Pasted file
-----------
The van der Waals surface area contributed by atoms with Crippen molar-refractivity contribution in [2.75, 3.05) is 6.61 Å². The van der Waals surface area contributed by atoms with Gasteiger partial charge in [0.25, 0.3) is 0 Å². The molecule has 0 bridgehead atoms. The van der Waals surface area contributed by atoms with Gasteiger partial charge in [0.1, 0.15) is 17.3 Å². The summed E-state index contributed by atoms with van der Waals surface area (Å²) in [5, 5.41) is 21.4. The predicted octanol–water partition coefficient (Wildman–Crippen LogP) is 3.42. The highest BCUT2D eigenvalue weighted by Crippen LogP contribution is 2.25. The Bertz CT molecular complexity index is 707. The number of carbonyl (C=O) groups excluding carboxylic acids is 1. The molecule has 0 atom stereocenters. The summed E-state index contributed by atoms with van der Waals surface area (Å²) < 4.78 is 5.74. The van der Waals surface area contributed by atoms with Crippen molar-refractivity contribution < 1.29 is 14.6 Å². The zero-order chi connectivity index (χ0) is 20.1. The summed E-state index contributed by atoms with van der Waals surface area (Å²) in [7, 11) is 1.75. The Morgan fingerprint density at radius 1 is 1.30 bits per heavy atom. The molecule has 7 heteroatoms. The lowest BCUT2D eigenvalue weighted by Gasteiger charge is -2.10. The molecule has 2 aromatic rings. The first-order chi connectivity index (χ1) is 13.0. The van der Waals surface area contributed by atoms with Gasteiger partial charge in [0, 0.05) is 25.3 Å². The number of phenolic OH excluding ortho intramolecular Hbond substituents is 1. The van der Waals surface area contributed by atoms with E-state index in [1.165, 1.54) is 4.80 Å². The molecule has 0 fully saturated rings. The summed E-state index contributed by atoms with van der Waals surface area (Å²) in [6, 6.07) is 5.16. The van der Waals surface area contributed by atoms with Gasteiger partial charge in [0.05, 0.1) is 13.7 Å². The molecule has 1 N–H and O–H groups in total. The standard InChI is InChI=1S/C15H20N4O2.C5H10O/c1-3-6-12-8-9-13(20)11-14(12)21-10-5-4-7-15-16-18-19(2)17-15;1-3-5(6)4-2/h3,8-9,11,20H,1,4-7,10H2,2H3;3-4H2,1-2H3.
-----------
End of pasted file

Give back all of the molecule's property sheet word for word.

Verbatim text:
The van der Waals surface area contributed by atoms with Crippen molar-refractivity contribution in [2.75, 3.05) is 6.61 Å². The van der Waals surface area contributed by atoms with Gasteiger partial charge in [0.25, 0.3) is 0 Å². The molecule has 0 bridgehead atoms. The van der Waals surface area contributed by atoms with Gasteiger partial charge in [0.1, 0.15) is 17.3 Å². The summed E-state index contributed by atoms with van der Waals surface area (Å²) in [5, 5.41) is 21.4. The predicted octanol–water partition coefficient (Wildman–Crippen LogP) is 3.42. The highest BCUT2D eigenvalue weighted by Crippen LogP contribution is 2.25. The Bertz CT molecular complexity index is 707. The number of carbonyl (C=O) groups excluding carboxylic acids is 1. The molecule has 0 atom stereocenters. The summed E-state index contributed by atoms with van der Waals surface area (Å²) < 4.78 is 5.74. The van der Waals surface area contributed by atoms with Crippen molar-refractivity contribution < 1.29 is 14.6 Å². The zero-order chi connectivity index (χ0) is 20.1. The summed E-state index contributed by atoms with van der Waals surface area (Å²) in [7, 11) is 1.75. The Morgan fingerprint density at radius 1 is 1.30 bits per heavy atom. The molecule has 7 heteroatoms. The lowest BCUT2D eigenvalue weighted by Gasteiger charge is -2.10. The molecule has 2 aromatic rings. The first-order chi connectivity index (χ1) is 13.0. The van der Waals surface area contributed by atoms with Gasteiger partial charge in [0, 0.05) is 25.3 Å². The number of phenolic OH excluding ortho intramolecular Hbond substituents is 1. The van der Waals surface area contributed by atoms with E-state index in [1.165, 1.54) is 4.80 Å². The molecule has 0 fully saturated rings. The summed E-state index contributed by atoms with van der Waals surface area (Å²) in [6, 6.07) is 5.16. The van der Waals surface area contributed by atoms with Gasteiger partial charge in [0.05, 0.1) is 13.7 Å². The molecule has 1 N–H and O–H groups in total. The standard InChI is InChI=1S/C15H20N4O2.C5H10O/c1-3-6-12-8-9-13(20)11-14(12)21-10-5-4-7-15-16-18-19(2)17-15;1-3-5(6)4-2/h3,8-9,11,20H,1,4-7,10H2,2H3;3-4H2,1-2H3.